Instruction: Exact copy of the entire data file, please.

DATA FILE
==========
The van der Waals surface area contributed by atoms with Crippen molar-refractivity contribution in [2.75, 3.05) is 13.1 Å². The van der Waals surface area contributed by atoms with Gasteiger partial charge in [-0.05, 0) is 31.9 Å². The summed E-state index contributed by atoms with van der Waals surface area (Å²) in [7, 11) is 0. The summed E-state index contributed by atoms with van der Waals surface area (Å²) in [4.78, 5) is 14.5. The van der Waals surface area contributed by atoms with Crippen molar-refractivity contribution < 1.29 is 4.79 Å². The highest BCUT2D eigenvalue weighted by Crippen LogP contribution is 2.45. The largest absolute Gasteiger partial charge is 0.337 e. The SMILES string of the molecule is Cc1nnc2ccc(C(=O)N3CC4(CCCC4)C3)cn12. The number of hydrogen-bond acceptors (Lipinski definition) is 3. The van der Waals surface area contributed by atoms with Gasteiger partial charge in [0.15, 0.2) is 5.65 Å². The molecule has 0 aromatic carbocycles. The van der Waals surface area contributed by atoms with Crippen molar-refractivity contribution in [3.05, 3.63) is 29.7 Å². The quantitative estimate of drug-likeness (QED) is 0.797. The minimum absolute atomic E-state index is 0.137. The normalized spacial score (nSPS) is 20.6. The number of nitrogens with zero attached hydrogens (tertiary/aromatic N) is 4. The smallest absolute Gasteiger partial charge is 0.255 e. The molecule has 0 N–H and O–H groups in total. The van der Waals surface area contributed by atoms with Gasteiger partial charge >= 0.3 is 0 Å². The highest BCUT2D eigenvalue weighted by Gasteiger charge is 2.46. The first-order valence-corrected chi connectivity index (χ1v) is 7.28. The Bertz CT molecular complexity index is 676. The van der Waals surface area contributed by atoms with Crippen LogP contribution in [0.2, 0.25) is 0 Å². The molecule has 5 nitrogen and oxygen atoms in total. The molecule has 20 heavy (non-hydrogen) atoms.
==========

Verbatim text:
The van der Waals surface area contributed by atoms with Crippen molar-refractivity contribution in [2.75, 3.05) is 13.1 Å². The van der Waals surface area contributed by atoms with Gasteiger partial charge in [-0.05, 0) is 31.9 Å². The summed E-state index contributed by atoms with van der Waals surface area (Å²) in [7, 11) is 0. The summed E-state index contributed by atoms with van der Waals surface area (Å²) in [4.78, 5) is 14.5. The van der Waals surface area contributed by atoms with Crippen molar-refractivity contribution < 1.29 is 4.79 Å². The highest BCUT2D eigenvalue weighted by Crippen LogP contribution is 2.45. The largest absolute Gasteiger partial charge is 0.337 e. The SMILES string of the molecule is Cc1nnc2ccc(C(=O)N3CC4(CCCC4)C3)cn12. The number of hydrogen-bond acceptors (Lipinski definition) is 3. The van der Waals surface area contributed by atoms with Gasteiger partial charge in [0.15, 0.2) is 5.65 Å². The molecule has 0 aromatic carbocycles. The van der Waals surface area contributed by atoms with Crippen molar-refractivity contribution in [3.05, 3.63) is 29.7 Å². The quantitative estimate of drug-likeness (QED) is 0.797. The minimum absolute atomic E-state index is 0.137. The normalized spacial score (nSPS) is 20.6. The number of nitrogens with zero attached hydrogens (tertiary/aromatic N) is 4. The smallest absolute Gasteiger partial charge is 0.255 e. The molecule has 0 N–H and O–H groups in total. The van der Waals surface area contributed by atoms with Gasteiger partial charge >= 0.3 is 0 Å². The highest BCUT2D eigenvalue weighted by Gasteiger charge is 2.46. The first-order valence-corrected chi connectivity index (χ1v) is 7.28. The Bertz CT molecular complexity index is 676. The van der Waals surface area contributed by atoms with Crippen LogP contribution in [0.2, 0.25) is 0 Å². The molecule has 5 nitrogen and oxygen atoms in total. The molecule has 20 heavy (non-hydrogen) atoms.